Advancement of Women
- Conflict Prevention
- Peace and Security
UNITED NATIONS GENERAL ASSEMBLY – Third Committee
Statement by the Hon Dr Sharman Stone, MP
Permanent Mission of Australia to the United Nations
Thank you Mr Chair
Nearly 20 years ago, the Beijing Declaration and Platform for Action imagined a world where each woman and girl could exercise her freedoms and choices, and realise all her rights. As the 59th session of the Commission on the Status of Women approaches, which will review progress against the Beijing Declaration, it is clear that while much progress has been made, more work needs to be done.
Protecting women from violence, promoting women's economic empowerment and supporting women's leadership are priority areas for Australia, both domestically and internationally. Reflecting this commitment, Australia's Ambassador for Women and Girls advocates internationally to promote gender equality, including the equal participation of women in leadership positions, in the economy and in conflict prevention and peacebuilding.
Empowering women means the full and effective participation of all women in political, economic and social affairs. Australia was proud to be a part of the World Conference on Indigenous Peoples and to support its outcome document, which committed to the empowerment of indigenous women and to intensify efforts to eliminate all forms of violence against indigenous women and girls.
Women and girls often bear the brunt of increasingly violent conflict and humanitarian crises around the world. Australia is deeply committed to implementing the United Nations Women, Peace and Security agenda. We recently released the first Progress Report against our National Action Plan on Women, Peace and Security 2012-–2018 which demonstrates that we are tracking well against our commitments to ensure better outcomes for women and girls in conflict and post-conflict settings.
However, there is much more that still needs to be done. Sexual violence in situations of armed violence targets the most vulnerable members of society, and has dramatic and lasting effects on communities. Australia is committed to raising awareness of sexual violence and helping to ensure that crimes of sexual violence are prosecuted and that support services are provided to those affected. That is why Australia's Foreign Minister is a proud Champion of the UK's Preventing Sexual Violence Initiative, and we are pleased that both our Ambassador for Women and Girls and the Chief of the Australian Army were able to address this year's ground breaking Global Summit.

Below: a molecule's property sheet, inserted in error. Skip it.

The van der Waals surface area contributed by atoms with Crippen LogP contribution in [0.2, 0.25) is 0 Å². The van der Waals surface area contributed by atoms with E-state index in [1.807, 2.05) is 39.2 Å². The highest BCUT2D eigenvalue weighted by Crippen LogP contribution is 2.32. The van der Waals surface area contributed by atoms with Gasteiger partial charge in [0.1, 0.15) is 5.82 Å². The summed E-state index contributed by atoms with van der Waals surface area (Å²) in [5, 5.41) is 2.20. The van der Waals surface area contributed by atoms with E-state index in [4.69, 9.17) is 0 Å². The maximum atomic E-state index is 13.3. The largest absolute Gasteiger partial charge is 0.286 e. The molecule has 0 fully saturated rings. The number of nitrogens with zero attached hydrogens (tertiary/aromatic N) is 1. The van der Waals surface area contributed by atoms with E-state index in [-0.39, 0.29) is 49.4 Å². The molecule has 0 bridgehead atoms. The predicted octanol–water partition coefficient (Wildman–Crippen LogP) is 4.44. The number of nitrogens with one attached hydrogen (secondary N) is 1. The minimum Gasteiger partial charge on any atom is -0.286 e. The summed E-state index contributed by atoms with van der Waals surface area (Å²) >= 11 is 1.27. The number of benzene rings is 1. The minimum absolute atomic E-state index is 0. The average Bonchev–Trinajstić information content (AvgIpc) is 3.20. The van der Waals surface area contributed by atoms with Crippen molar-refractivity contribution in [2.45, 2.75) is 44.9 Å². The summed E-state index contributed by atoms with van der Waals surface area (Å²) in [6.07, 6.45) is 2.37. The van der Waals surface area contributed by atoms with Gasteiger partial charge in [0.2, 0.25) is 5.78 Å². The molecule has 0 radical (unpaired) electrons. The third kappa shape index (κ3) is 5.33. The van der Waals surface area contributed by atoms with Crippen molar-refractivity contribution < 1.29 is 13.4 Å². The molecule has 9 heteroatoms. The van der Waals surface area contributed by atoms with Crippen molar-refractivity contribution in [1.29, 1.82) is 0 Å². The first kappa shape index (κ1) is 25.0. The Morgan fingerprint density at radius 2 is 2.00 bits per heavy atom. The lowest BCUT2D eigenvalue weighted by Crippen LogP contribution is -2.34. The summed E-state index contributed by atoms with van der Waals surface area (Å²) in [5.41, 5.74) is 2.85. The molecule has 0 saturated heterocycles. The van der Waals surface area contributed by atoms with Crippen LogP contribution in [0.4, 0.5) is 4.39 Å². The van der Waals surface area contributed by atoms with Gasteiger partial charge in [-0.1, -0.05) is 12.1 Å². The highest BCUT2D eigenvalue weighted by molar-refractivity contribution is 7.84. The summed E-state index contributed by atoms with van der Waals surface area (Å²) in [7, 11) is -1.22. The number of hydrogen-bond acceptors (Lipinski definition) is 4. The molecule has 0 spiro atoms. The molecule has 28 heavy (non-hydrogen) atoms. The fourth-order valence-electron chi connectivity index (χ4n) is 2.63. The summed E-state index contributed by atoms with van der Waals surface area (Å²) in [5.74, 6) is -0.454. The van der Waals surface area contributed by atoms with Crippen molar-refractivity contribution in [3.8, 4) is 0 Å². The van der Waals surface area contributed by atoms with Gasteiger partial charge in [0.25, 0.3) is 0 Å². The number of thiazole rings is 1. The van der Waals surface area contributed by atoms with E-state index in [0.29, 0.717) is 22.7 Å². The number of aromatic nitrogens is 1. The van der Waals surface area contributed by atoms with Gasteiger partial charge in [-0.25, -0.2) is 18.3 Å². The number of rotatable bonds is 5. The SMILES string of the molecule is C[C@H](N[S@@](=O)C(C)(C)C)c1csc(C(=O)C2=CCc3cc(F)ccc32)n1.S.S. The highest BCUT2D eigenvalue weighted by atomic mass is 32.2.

Sexual violence does not only occur in conflict situations, of course it is prevalent in all countries including Australia. Domestically, Australia is working to implement our National Plan to Reduce Violence against Women and their Children 2012-2022. The National Plan brings together the efforts of governments across Australia to make a real and sustained reduction in the levels of violence against women.
The world has come a long way in advancing women's sexual and reproductive health and rights globally – we must not allow these rights to be eroded. Australia has reaffirmed its commitment to seeing the International Conference for Population and Development Programme of Action implemented in full. Australia has also been working with the United Nations Population Fund to address women's lack of access to comprehensive reproductive and sexual health services, affordable family planning, and sexuality education.
Gender inequality undermines economic growth, human development and poverty reduction. It is estimated that limits on women's participation in the workforce costs the Asia-Pacific region an estimated $89 billion every year.
Promoting women's economic empowerment is central to Australia's aid program. Approximately $2 billion of funding, this financial year, will go to initiatives where gender equality is a significant objective. Through our new aid policy, at least 80 per cent of all development activities regardless of their objectives will effectively address gender issues in their implementation.
Women in decision-making, leadership and peace building positions benefit all in society. However, globally women are politically underrepresented, holding only 21 per cent of parliamentary seats in single or lower houses world-wide. This situation is worse in the Pacific, where women only hold 5 per cent of parliamentary seats.
Australia actively promotes women's leadership. Our Pacific Women Shaping Pacific Development initiative is a $320 million project aimed at enabling 14 Pacific nations to improve political, social and economic opportunities for women. In Indonesia, Australia has committed $60 million to the Empowering Indonesian Women for Poverty Reduction Program, which supports partnerships between the community, government and private sector to develop solutions to challenges facing women.
Mr Chair, as the 20th anniversary of the Beijing Declaration and Platform for Action approaches, it remains clear that there is still much more work to be done for the advancement of women. Promoting gender equality and women's empowerment is central to Australia's domestic and international interests. Australia is determined to ensure that gender equality and women's empowerment are central to the post-2015 development agenda and at the 20th anniversary of the Beijing Declaration and Platform for Action.